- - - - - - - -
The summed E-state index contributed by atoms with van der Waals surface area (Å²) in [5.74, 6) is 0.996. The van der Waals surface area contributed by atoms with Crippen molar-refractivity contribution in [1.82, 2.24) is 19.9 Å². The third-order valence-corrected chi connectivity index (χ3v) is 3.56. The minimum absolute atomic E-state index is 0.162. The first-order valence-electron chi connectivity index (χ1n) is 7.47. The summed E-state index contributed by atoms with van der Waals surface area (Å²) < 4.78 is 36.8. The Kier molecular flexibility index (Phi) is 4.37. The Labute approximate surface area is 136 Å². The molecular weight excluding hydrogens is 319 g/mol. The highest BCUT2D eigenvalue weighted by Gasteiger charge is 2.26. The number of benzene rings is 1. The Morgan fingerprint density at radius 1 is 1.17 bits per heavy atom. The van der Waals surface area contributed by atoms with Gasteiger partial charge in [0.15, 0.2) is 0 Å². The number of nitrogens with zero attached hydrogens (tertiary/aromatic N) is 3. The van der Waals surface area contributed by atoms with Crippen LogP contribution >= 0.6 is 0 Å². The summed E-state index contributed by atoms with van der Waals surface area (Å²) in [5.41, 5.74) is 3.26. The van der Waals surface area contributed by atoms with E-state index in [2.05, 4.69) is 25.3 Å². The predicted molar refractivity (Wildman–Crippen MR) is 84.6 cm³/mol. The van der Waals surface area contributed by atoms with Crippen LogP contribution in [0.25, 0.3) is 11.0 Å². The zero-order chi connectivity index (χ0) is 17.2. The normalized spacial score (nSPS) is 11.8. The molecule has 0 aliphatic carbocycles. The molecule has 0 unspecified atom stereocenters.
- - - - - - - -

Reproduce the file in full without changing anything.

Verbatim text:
The summed E-state index contributed by atoms with van der Waals surface area (Å²) in [5.74, 6) is 0.996. The van der Waals surface area contributed by atoms with Crippen molar-refractivity contribution in [1.82, 2.24) is 19.9 Å². The third-order valence-corrected chi connectivity index (χ3v) is 3.56. The minimum absolute atomic E-state index is 0.162. The first-order valence-electron chi connectivity index (χ1n) is 7.47. The summed E-state index contributed by atoms with van der Waals surface area (Å²) < 4.78 is 36.8. The Kier molecular flexibility index (Phi) is 4.37. The Labute approximate surface area is 136 Å². The molecular weight excluding hydrogens is 319 g/mol. The highest BCUT2D eigenvalue weighted by Gasteiger charge is 2.26. The number of benzene rings is 1. The Morgan fingerprint density at radius 1 is 1.17 bits per heavy atom. The van der Waals surface area contributed by atoms with Gasteiger partial charge in [0.15, 0.2) is 0 Å². The number of nitrogens with zero attached hydrogens (tertiary/aromatic N) is 3. The van der Waals surface area contributed by atoms with Crippen LogP contribution >= 0.6 is 0 Å². The summed E-state index contributed by atoms with van der Waals surface area (Å²) in [5.41, 5.74) is 3.26. The van der Waals surface area contributed by atoms with E-state index in [2.05, 4.69) is 25.3 Å². The predicted molar refractivity (Wildman–Crippen MR) is 84.6 cm³/mol. The van der Waals surface area contributed by atoms with Crippen LogP contribution in [0.25, 0.3) is 11.0 Å². The zero-order chi connectivity index (χ0) is 17.2. The normalized spacial score (nSPS) is 11.8. The molecule has 0 aliphatic carbocycles. The molecule has 0 unspecified atom stereocenters.